Hell, while I’m making predictions along this line, why don’t I continue. Right now, actors from popular science fiction and fantasy shows tend to show up to conventions to hawk their wares, selling books they have authored and autographed glossy photographs. I expect that in the near future they will set up digital video cameras and green screens, and, for a certain fee, fans can actually appear in short scenes with actors. Further, I expect some enterprising fan will conceive of a way to stitch these scenes together into a facsimile of a narrative, and will be able to create a feature-length film starring themselves and a breathtaking collection of celebrity cameos.
I expect there will be popular science fiction or fantasy shows on television that are completely fan generated, with the show’s staff functioning primarily as editors. The quality of the show will be entirely dependent on its creator’s ability to sift through tens of thousands of submitted ideas, snippets of dialogue, fan-created costume designs and computer animation, and story suggestions to create something that feels like an organic whole, but, if there is one thing that computers, and the web in general, are good at, it’s this sort of churning through information.
We’re now in a time in which crowd scenes are often entirely computer generated. It will be a common trick in the near future to have fans send in photos of themselves and add their faces to these background extras. Fans can expect not just to watch their favorite shows, but, every so often, so see themselves in it.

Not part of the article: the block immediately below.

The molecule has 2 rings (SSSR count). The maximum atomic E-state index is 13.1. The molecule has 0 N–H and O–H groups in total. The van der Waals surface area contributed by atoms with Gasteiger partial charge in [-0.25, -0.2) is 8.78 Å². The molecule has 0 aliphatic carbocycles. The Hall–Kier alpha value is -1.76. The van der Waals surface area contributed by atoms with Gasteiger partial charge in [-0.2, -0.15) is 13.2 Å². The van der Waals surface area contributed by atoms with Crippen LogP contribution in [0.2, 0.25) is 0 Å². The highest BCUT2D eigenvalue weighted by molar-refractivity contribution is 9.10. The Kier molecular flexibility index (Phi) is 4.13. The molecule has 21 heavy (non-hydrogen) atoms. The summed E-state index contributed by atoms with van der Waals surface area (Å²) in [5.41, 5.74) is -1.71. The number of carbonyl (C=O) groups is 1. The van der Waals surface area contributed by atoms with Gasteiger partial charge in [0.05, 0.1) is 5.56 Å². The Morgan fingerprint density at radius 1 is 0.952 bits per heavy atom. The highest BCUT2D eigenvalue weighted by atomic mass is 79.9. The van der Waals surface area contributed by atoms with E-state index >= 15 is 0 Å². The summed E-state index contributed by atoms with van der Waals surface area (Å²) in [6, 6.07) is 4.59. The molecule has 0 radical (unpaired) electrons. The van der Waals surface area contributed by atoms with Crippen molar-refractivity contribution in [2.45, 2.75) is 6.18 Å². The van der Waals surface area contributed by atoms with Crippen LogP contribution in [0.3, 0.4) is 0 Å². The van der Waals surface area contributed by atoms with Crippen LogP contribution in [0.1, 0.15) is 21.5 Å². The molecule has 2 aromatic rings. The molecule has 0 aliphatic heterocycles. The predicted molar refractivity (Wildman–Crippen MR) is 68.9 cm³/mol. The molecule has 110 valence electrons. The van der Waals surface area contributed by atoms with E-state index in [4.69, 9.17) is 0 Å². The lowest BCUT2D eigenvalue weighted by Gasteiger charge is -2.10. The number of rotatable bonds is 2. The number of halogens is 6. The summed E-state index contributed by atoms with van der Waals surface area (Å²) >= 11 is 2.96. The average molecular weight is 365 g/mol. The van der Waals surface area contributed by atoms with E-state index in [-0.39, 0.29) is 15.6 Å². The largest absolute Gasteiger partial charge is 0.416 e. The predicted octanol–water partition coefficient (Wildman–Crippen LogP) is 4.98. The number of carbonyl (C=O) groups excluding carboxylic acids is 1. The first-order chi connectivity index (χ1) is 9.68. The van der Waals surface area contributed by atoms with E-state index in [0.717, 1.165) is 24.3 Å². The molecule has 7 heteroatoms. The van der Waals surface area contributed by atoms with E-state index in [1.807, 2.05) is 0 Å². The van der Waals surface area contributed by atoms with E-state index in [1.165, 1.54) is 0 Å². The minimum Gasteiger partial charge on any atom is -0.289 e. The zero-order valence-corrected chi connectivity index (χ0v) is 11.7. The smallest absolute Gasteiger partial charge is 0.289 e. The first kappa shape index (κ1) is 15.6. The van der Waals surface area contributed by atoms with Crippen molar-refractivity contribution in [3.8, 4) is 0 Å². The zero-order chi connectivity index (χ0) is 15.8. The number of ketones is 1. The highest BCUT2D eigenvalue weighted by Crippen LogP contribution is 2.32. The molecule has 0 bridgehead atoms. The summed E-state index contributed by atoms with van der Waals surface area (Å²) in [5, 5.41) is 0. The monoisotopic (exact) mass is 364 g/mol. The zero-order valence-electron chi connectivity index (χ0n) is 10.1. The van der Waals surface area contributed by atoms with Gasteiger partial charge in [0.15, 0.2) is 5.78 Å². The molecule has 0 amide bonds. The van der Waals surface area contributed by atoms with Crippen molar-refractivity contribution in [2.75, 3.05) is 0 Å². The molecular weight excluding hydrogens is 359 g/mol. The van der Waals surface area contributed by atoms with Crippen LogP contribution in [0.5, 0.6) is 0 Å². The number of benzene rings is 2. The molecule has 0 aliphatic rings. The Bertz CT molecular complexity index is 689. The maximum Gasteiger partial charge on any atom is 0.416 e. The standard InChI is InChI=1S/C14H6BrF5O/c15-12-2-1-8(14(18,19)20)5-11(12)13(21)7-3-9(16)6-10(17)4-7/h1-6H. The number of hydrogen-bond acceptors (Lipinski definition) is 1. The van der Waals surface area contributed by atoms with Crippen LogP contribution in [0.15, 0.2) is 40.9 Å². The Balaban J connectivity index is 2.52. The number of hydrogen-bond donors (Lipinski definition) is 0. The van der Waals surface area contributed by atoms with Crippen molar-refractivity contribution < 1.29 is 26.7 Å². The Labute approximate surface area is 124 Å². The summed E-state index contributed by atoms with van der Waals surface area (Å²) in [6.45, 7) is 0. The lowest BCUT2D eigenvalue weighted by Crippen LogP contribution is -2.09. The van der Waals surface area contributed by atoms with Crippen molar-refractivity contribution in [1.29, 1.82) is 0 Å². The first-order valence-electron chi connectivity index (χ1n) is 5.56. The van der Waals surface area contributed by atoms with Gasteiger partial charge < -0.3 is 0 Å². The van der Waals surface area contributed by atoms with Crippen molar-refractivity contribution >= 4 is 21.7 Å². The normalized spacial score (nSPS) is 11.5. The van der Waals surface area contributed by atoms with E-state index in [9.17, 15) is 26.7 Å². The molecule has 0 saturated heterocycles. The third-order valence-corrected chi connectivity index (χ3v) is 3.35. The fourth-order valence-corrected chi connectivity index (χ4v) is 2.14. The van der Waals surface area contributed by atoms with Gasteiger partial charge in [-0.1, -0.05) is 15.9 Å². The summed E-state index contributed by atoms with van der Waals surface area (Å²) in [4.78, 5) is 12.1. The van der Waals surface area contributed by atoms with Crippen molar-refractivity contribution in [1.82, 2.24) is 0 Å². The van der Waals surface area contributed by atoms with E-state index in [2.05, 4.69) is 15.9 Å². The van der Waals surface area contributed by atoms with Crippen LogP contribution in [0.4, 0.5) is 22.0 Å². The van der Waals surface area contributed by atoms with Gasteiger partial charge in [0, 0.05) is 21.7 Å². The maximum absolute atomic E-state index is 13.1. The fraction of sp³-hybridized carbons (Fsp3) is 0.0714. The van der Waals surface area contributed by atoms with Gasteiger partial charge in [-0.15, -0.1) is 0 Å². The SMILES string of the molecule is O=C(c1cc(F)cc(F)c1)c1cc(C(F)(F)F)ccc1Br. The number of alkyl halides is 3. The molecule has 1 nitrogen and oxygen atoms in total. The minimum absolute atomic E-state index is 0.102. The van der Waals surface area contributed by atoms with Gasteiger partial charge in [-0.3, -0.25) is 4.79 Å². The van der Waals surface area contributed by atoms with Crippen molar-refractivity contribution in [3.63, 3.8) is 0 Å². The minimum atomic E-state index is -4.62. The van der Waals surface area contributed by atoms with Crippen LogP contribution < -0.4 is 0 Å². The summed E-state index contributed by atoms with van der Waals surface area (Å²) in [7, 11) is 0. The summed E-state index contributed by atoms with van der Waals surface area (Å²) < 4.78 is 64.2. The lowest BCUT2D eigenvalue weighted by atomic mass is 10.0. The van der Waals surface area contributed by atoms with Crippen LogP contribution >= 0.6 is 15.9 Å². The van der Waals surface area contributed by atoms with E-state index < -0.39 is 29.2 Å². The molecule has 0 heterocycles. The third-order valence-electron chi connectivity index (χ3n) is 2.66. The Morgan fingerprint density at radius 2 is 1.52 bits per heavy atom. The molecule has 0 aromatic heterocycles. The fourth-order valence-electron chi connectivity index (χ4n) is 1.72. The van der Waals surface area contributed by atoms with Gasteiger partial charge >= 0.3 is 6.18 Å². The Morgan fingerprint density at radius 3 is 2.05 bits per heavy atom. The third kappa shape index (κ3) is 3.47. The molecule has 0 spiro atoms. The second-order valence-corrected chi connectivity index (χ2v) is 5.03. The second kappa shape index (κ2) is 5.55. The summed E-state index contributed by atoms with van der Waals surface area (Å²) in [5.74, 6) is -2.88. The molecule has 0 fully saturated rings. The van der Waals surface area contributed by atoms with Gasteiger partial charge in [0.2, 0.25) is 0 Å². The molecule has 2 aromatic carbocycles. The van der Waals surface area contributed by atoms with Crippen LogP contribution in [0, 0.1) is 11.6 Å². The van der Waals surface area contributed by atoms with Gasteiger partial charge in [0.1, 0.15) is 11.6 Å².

Right now, there is a market for fan art, but it’s sort of under-the-radar, in part because it makes use of trademarked characters without going about getting any sort of license. Savvy studios will waive licensing fees in return for taking a very small percent of any profit the fan art makes, in the manner of Etsy or eBay, and will actually set up sites for creators to showcase and sell their art. So, for instance, if you’ve ever wanted to set aside a room in your house for nothing but oil paintings of Spock, you’ll be able to do so with ease in this future of fan-slash-studio online capitalism.
Of course, this is just one option. It is, I think, the smartest one, and has a sort of inevitability about it, but there is another route studios and corporations can go. They could sue their biggest fans, trying to clamp down on the copyrights and trademarks they own and protect their brand. They could see their fans as stealing profits, or stealing characters, or stealing attention. They could become intensely disturbed by some of the more marginal aspects of fan storytelling, particularly on the fringes of slash storytelling, which concocts sexual fantasies about beloved characters. They could see the web as a mechanism for controlling copyright and licensing, rather than a tool for encouraging collaboration.
Some, I expect, will. Some already are. I also expect this will be self-correcting, as fans abandon the shows that treat them as criminals in favor of the shows that treat them as participants. The future belongs to the fans, and why not? It was ever thus. Every successful creator started off as some sort of a fan, and I think a case can be made that all fiction is, to a larger or smaller extent, fan fiction. Nobody is sui generis; nobody creates without inspiration or influence. And the future stands to make this fact official and immediate.
This past weekend is not necessarily the end of Harry Potter, if Rowling allows it. It’s just the end of one tale in a universe where thousands of people are telling millions of new stories. It’s going to happen anyway, and the smart artist will encourage and celebrate it, rather than fight it.